A leading KMB union has threatened to take industrial action next week if the Hong Kong bus giant insists on cutting the working hours of staff aged 60 and above.
The warning from the Motor Transport Workers General Union, which has about 8,000 KMB members, came on Thursday after talks with the management broke down over the issue.
A recent decision by KMB – which has suffered a drop in passenger numbers as a result of the coronavirus pandemic– to slash the working hours of those reaching 60 or above from eight hours to six hours a day has outraged the union. The new measure will take effect from March 1.
Lai Siu-chung, director of the union’s KMB branch, said the change would result in the drivers’ monthly pay being cut by one-third, from HK$18,000 to HK$12,000. Those reaching the retirement age of 60 will be employed on a contract renewed every year.
“This morning we had a meeting with KMB management and we demanded it defer the decision and give us two weeks to consult our members. However, the management has stood firm and refused to back down so we immediately halted our meeting,” he said.
Lai said the company’s move would immediately affect the welfare of more than 1,000 drivers aged 60 or above and also pose a far-reaching impact on their retirement benefits.
“KMB is unconscionable. This move only serves its purpose of cutting costs. But when an employee’s pay is reduced by HK$6,000, how will he be able to raise his family?” he asked.
Lai said the union would give KMB a week to either return to the negotiating table or shelve the decision otherwise it would step up industrial action against the company, including work-to-rule action, and blitz operations to block certain bus terminals.
“We hope KMB will withdraw the decision before the deadline otherwise we have no choice but to drastically step up our actions,” he said.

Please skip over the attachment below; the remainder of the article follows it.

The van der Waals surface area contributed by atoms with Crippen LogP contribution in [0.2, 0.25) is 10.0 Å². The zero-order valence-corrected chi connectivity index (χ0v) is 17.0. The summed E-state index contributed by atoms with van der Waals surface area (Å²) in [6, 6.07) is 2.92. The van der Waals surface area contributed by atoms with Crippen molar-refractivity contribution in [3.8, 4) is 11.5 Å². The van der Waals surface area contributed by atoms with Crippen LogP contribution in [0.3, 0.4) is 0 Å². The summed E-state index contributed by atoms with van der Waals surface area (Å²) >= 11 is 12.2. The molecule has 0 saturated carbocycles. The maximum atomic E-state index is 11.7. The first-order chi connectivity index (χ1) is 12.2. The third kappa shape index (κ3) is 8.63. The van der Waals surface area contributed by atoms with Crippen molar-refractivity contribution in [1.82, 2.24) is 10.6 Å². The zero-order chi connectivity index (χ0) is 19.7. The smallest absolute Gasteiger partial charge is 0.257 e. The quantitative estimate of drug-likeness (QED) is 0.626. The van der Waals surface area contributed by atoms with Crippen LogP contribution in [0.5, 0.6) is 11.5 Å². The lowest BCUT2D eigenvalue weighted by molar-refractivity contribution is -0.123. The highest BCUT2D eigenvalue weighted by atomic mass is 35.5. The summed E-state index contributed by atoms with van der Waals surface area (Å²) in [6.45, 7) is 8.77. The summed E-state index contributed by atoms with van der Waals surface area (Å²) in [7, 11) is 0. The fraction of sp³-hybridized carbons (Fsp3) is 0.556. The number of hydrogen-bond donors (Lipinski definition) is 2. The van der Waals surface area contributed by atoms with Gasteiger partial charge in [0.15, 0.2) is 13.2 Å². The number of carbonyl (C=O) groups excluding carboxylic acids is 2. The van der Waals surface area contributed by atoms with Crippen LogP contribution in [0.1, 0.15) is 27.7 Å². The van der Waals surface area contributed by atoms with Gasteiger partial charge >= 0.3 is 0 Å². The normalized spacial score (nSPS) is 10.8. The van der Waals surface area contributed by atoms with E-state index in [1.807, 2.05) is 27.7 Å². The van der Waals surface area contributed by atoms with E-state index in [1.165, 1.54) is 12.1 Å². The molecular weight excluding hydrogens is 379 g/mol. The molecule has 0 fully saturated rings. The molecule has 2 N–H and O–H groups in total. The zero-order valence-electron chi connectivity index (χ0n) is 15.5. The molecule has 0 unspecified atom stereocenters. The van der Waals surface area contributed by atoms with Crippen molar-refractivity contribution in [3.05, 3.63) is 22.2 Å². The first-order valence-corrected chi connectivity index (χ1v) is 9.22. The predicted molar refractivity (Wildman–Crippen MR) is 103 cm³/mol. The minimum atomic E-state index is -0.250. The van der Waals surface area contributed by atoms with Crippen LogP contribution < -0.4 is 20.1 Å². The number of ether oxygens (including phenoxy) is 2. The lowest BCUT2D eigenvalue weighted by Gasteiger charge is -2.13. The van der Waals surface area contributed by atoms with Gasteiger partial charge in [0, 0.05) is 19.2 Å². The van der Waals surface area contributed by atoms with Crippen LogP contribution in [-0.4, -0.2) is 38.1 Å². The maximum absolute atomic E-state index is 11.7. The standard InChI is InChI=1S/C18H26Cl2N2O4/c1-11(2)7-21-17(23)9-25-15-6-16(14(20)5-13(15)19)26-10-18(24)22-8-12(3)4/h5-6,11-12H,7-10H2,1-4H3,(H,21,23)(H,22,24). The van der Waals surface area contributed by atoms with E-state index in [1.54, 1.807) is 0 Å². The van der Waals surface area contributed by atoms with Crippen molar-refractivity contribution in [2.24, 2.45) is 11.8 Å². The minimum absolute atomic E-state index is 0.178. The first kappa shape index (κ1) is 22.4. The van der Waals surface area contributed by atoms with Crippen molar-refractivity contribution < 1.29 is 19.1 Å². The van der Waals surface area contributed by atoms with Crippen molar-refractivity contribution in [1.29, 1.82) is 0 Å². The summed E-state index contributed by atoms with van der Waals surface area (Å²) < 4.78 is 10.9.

Lai also accused KMB of using different excuses to cut staff working hours and benefits over the past year resulting in average pay falling by at least HK$5,000 a month.
“Over the past year, we’ve had a very difficult life and been very tolerant over the company’s various cost-cutting measures,” he said, referring to cuts in services sparked by the coronavirus crisis. “I plead with KMB not to infuriate its staff any more.”
Lai said they had contacted the Transport and Housing Bureau and Labour Department asking them to step in.
A company spokeswoman said most of those reaching 60 or above had agreed to or indicated they would actively consider the new contract terms.
“We have to emphasise that KMB has not reduced the working hours of any contract staff … KMB will continue to hire more drivers to meet the needs of passengers. We hope to offer working opportunities for the retired people under the present difficult situation,” she said.
“Over the past year, KMB’s patronage has decreased due to the impact of the pandemic. The new arrangement could enable retired staff to continue to have work opportunities while balancing the operation resources.”
She also said it would only be applied to retired drivers who were about to renew their contracts.